Frank McCourt sunglasses

$2.15 billion for the Dodgers? Mercy


Frank McCourt bought the Los Angeles Dodgers for $430 million in 2004.  Then he chopped his team up, poured kerosene all over it, torched it, and then peed on it while the flames rose higher and higher and he still realized a 500% appreciation of his asset in less than eight years.

Bernie Madoff was inventing investment returns from whole cloth and even he didn’t have the guts to do that. Would have been far too ridiculous. Meth dealers don’t get that kind of return.  Maybe the cash doesn’t flow in as much as some owners would like, but they are all sitting on crazy-appreciating assets. Owning a baseball team is a license to print money, even if you haven’t a clue of what you’re doing.

So I guess what I’m saying is, the next time you hear the owner of a major league baseball team cry poor, the next time you hear an owner say that they can’t sign that player everyone likes, the next time you hear an owner say that the taxpayers need to give him a publicly-funded ballpark or else the world will end, please remember the $2.15 billion sale of the Los Angeles Dodgers and kindly call b.s. on that noise.

Dexter Fowler becomes first black player to play for the Cubs in the World Series

CLEVELAND, OH - OCTOBER 25:  Dexter Fowler #24 of the Chicago Cubs reacts after striking out in the first inning against the Cleveland Indians in Game One of the 2016 World Series at Progressive Field on October 25, 2016 in Cleveland, Ohio.  (Photo by Tim Bradbury/Getty Images)
Tim Bradbury/Getty Images
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The last time the Cubs were in the World Series was 1945, two years before Jackie Robinson broke the color barrier in baseball. As such, until Tuesday night, the Cubs never had a black player play for them in the World Series.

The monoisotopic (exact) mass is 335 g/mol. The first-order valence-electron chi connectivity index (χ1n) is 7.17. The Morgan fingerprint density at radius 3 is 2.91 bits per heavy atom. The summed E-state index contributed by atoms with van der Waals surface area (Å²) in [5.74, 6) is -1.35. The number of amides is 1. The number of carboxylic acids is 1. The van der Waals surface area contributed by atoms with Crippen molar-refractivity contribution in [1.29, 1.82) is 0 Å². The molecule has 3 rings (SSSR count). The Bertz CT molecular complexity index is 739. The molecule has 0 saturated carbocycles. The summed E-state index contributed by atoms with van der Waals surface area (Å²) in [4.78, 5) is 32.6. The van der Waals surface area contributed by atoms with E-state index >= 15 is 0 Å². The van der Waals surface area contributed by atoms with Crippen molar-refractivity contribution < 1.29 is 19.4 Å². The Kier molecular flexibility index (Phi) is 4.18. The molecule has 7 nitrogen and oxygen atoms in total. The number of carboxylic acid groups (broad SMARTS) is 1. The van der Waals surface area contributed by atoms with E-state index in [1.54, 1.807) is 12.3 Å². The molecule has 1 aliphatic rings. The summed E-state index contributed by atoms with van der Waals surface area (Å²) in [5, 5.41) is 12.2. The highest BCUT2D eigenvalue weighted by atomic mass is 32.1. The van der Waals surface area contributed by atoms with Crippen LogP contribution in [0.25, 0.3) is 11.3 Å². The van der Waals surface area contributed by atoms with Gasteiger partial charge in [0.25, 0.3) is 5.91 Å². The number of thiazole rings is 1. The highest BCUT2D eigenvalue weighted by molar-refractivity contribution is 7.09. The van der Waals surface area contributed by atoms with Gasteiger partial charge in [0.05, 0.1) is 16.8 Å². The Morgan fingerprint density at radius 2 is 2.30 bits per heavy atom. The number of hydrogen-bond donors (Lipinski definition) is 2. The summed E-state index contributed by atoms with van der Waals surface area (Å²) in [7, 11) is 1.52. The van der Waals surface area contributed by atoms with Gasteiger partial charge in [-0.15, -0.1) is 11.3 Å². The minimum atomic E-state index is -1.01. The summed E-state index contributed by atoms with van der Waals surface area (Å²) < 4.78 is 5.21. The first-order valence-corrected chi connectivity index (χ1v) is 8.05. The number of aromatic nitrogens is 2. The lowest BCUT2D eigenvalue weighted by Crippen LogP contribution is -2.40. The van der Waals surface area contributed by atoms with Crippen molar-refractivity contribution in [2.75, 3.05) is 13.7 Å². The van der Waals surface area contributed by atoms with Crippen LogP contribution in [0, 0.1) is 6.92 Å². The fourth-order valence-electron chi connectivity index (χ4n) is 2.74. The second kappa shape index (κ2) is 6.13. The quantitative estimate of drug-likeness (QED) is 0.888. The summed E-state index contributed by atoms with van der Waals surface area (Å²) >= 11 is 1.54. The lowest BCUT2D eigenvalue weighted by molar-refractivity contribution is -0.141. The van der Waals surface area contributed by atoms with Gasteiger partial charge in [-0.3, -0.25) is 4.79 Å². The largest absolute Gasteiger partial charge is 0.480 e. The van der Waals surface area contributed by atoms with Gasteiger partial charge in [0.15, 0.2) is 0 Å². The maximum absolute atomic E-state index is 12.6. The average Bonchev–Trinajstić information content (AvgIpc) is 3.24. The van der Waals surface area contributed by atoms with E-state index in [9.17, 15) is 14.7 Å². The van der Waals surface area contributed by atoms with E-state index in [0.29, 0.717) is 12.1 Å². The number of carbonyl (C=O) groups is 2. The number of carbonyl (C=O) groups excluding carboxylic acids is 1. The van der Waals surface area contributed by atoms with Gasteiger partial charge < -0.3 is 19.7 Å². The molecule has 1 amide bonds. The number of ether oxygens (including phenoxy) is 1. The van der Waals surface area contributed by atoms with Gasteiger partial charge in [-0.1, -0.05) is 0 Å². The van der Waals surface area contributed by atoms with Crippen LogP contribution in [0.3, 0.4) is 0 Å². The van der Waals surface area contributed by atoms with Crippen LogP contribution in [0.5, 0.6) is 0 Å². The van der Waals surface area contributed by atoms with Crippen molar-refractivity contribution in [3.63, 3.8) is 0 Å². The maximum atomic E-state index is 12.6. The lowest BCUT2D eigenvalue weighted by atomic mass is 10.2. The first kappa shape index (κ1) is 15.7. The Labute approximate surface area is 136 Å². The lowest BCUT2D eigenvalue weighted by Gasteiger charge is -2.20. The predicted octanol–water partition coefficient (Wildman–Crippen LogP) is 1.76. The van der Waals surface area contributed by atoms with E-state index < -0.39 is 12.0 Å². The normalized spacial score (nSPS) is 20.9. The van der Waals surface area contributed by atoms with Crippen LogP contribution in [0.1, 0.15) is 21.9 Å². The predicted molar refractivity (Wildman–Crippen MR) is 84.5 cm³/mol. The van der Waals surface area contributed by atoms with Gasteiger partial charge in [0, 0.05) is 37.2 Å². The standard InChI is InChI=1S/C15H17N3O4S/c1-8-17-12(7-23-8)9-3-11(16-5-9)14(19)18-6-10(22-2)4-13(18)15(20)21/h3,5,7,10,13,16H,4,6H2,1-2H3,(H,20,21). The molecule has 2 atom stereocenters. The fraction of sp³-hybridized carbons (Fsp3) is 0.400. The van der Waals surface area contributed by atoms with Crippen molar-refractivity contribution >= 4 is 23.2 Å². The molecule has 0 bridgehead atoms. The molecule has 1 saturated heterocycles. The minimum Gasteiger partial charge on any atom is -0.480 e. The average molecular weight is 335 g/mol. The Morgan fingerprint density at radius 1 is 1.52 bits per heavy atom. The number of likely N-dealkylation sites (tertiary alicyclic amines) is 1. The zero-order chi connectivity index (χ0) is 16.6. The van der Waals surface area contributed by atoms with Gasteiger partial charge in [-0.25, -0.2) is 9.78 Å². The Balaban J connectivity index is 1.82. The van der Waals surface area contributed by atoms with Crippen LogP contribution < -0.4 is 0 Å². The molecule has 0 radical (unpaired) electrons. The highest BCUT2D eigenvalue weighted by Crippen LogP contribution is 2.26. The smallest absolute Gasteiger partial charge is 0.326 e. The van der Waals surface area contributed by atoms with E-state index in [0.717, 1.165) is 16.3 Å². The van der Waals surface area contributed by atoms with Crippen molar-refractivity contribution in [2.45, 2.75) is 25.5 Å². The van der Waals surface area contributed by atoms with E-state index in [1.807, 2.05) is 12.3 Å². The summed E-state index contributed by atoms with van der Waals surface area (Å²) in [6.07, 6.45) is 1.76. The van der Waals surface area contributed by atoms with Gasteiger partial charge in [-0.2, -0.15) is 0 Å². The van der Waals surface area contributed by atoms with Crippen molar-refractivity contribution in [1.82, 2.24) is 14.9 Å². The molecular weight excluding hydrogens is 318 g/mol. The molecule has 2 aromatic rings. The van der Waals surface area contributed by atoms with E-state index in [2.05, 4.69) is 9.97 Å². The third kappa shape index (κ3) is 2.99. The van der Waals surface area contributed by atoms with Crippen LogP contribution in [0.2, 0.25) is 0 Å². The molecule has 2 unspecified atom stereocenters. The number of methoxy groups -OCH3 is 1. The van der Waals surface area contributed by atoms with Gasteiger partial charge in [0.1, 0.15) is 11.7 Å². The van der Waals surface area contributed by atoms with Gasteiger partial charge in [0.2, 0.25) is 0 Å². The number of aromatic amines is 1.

Dexter Fowler changed that, leading off the ballgame at Progressive Field against the Indians. Fowler was made aware of this fact three days ago by Rany Jazayerli of The Ringer:

Fowler, in that at-bat, went ahead in the count 2-1 but ended up striking out looking on a Corey Kluber sinker.

Drew Pomeranz does not need arm surgery

BOSTON, MA - OCTOBER 10:  Drew Pomeranz #31 of the Boston Red Sox throws a pitch in the fifth inning against the Cleveland Indians during game three of the American League Divison Series at Fenway Park on October 10, 2016 in Boston, Massachusetts.  (Photo by Maddie Meyer/Getty Images)
Maddie Meyer/Getty Images

Red Sox lefty Drew Pomeranz was of limited utility during the postseason as he began experiencing soreness in his left forearm near the end of the 2016 season. There was some thought that he might need offseason surgery but Pomeranz was examined by doctors who determined that he does not need any surgery, Evan Drellich of the Boston Herald reports. President of baseball operations Dave Dombrowski said:

He has seen the doctor, the doctor looked at him. I can’t really disclose totally everything that was done, but the doctor said no surgical procedure and the doctor feels he will be ready for next spring training for us.

Pomeranz, 27, finished the 2016 regular season with an aggregate 3.32 ERA and a 186/65 K/BB ratio in 170 2/3 innings between the Padres and Red Sox. He operated out of the bullpen during the playoffs, allowing two runs on four hits and two walks with seven strikeouts over 3 2/3 innings.

The Red Sox acquired Pomeranz in a trade with the Padres in July. It was a trade that earned Padres GM A.J. Preller a 30-day suspension from Major League Baseball, as he reportedly kept two sets of medical records in order to deceive trade partners.